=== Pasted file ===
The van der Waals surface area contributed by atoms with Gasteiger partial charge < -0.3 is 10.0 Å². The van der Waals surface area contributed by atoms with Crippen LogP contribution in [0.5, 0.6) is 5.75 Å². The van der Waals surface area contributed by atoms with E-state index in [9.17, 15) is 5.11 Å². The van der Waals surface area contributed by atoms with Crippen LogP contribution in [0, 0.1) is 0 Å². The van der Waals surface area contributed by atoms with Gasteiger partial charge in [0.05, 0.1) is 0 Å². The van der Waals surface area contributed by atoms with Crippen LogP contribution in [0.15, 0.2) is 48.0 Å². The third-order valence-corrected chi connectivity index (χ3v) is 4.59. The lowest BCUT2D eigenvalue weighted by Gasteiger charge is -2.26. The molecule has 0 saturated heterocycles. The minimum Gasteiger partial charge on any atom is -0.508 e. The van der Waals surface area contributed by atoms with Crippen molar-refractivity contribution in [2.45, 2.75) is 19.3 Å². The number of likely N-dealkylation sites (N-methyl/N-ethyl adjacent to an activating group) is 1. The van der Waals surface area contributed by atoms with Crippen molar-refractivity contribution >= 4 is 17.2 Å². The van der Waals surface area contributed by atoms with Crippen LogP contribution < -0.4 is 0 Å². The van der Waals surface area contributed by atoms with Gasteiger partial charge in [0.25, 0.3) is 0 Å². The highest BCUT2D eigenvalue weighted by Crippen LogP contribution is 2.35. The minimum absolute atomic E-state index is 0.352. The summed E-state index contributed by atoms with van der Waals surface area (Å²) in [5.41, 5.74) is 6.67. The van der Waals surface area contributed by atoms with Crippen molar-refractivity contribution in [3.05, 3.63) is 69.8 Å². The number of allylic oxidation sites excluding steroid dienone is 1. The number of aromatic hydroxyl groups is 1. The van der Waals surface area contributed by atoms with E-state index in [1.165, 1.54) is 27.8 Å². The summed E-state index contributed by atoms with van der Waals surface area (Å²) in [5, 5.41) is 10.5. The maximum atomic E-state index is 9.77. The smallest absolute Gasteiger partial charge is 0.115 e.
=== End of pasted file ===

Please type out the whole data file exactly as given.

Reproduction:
The van der Waals surface area contributed by atoms with Gasteiger partial charge < -0.3 is 10.0 Å². The van der Waals surface area contributed by atoms with Crippen LogP contribution in [0.5, 0.6) is 5.75 Å². The van der Waals surface area contributed by atoms with E-state index in [9.17, 15) is 5.11 Å². The van der Waals surface area contributed by atoms with Crippen LogP contribution in [0, 0.1) is 0 Å². The van der Waals surface area contributed by atoms with Gasteiger partial charge in [0.05, 0.1) is 0 Å². The van der Waals surface area contributed by atoms with Crippen LogP contribution in [0.15, 0.2) is 48.0 Å². The third-order valence-corrected chi connectivity index (χ3v) is 4.59. The lowest BCUT2D eigenvalue weighted by Gasteiger charge is -2.26. The molecule has 0 saturated heterocycles. The minimum Gasteiger partial charge on any atom is -0.508 e. The van der Waals surface area contributed by atoms with Crippen molar-refractivity contribution in [2.45, 2.75) is 19.3 Å². The number of likely N-dealkylation sites (N-methyl/N-ethyl adjacent to an activating group) is 1. The van der Waals surface area contributed by atoms with Crippen molar-refractivity contribution >= 4 is 17.2 Å². The van der Waals surface area contributed by atoms with Crippen LogP contribution < -0.4 is 0 Å². The van der Waals surface area contributed by atoms with Gasteiger partial charge in [0.25, 0.3) is 0 Å². The highest BCUT2D eigenvalue weighted by Crippen LogP contribution is 2.35. The minimum absolute atomic E-state index is 0.352. The summed E-state index contributed by atoms with van der Waals surface area (Å²) in [5.41, 5.74) is 6.67. The van der Waals surface area contributed by atoms with Crippen molar-refractivity contribution in [3.05, 3.63) is 69.8 Å². The number of allylic oxidation sites excluding steroid dienone is 1. The number of aromatic hydroxyl groups is 1. The van der Waals surface area contributed by atoms with E-state index in [1.165, 1.54) is 27.8 Å². The summed E-state index contributed by atoms with van der Waals surface area (Å²) in [5, 5.41) is 10.5. The maximum atomic E-state index is 9.77. The smallest absolute Gasteiger partial charge is 0.115 e.